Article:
The Deeper Meaning of Fight Club: You are not the Contents of Your Wallet

There is a part of me that has come to the realization that material things don’t really matter in the long run, since in the long run we are all dead anyways.  Material posessions always eventually degrade into the stardust they are made out of, even humans.  The world of form is temporary, fleeting, and ultimately unimportant.  You are more than the stardust you are made out of.

The elevation of consciousness is what is important.  The realization that we are not what we own is what is important.  Forgiveness and compassion for those who have harmed you and your family is what is important.  These things are important because ultimately they bring inner peace to one’s consciousness.

Rejecting the state comes naturally when you have total compassion and forgiveness for your fellow man.  A sane society would take criminals and coddle them like children who simply didn’t know any better.  We put people in cages and threaten people with violence strictly because our identities are tied to the world of form.  If people truly put the elevation of consciousness above the material, there wouldn’t be a state running around threatening people over violations of property and person.

Material things are nice, but does the theft or destruction of material property justify violent responses by society against the perpetrators?  If a child runs down the beach and destroys a sand castle that another child was building, do we throw him in a cage over it?  Of course not.  However, if a man walks down the street and breaks or steals something that took another person a few hours to create, do we throw him a cage?  What’s the difference?  The man obviously has the same level of consciousness as the child or he wouldn’t have done what he did.  And society’s response is obviously the same as that of the child who had his sand castle destroyed.  Society throws a temper tantrum and lashes out violently over the destruction or theft of “stuff”.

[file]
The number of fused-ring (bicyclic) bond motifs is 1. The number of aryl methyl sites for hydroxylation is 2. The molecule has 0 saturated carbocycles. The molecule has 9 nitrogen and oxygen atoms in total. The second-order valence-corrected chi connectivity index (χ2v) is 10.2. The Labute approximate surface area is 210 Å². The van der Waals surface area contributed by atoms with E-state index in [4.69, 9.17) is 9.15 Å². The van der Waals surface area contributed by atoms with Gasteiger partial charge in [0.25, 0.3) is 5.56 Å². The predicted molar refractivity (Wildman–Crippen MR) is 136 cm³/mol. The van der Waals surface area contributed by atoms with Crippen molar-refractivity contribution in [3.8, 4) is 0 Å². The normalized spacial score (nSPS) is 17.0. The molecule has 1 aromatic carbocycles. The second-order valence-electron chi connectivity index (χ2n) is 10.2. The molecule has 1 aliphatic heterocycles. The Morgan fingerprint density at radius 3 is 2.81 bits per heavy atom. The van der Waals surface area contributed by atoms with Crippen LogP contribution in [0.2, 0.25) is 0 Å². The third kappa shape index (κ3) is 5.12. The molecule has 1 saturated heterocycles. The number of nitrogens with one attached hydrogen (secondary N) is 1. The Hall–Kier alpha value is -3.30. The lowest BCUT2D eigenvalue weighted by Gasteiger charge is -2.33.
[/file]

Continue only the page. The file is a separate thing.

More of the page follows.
The realization that the material isn’t important makes writing articles that ultimately revolve around the improvement of material production to be a drag on my psyche.  I can see why the Buhddist monks limit themselves to a wood bowl and a tunic.  By rejecting material possessions, it prevents a person from identifying themselves with the things they own.  Most people in this world derive their sense of self from the things they own.  You’re not going to see a Buddhist monk pull out a gun to defend his wood bowl or tunic.  Perhaps that’s why the monks have been historically persecuted so heavily by statists.  The monks lifestyle represents the rejection of the reason to have a state in the first place.

I watched Fight Club again last night, but this time I saw the deeper meaning the author was trying to convey with the story.  It’s actually a very deep movie that revolves around identification with form.  In the movie, the narrator (Edward Norton) provides us a detailed overview of his condo, where he goes into very fine detail about all the possessions he owns and how they define him as a person; just before he blows up his condo and starts squatting in a run down abandoned building.

Consider some of these lines from the movie:

  • Man, I see in Fight Club the strongest and smartest men who’ve ever lived. I see all this potential, and I see it squandered. God damn it, an entire generation pumping gas, waiting tables – slaves with white collars. Advertising has us chasing cars and clothes, working jobs we hate so we can buy shit we don’t need. We’re the middle children of history, man. No purpose or place. We have no Great War. No Great Depression. Our great war is a spiritual war. Our great depression is our lives. We’ve all been raised on television to believe that one day we’d all be millionaires, and movie gods, and rock stars, but we won’t. We’re slowly learning that fact. And we’re very, very pissed off.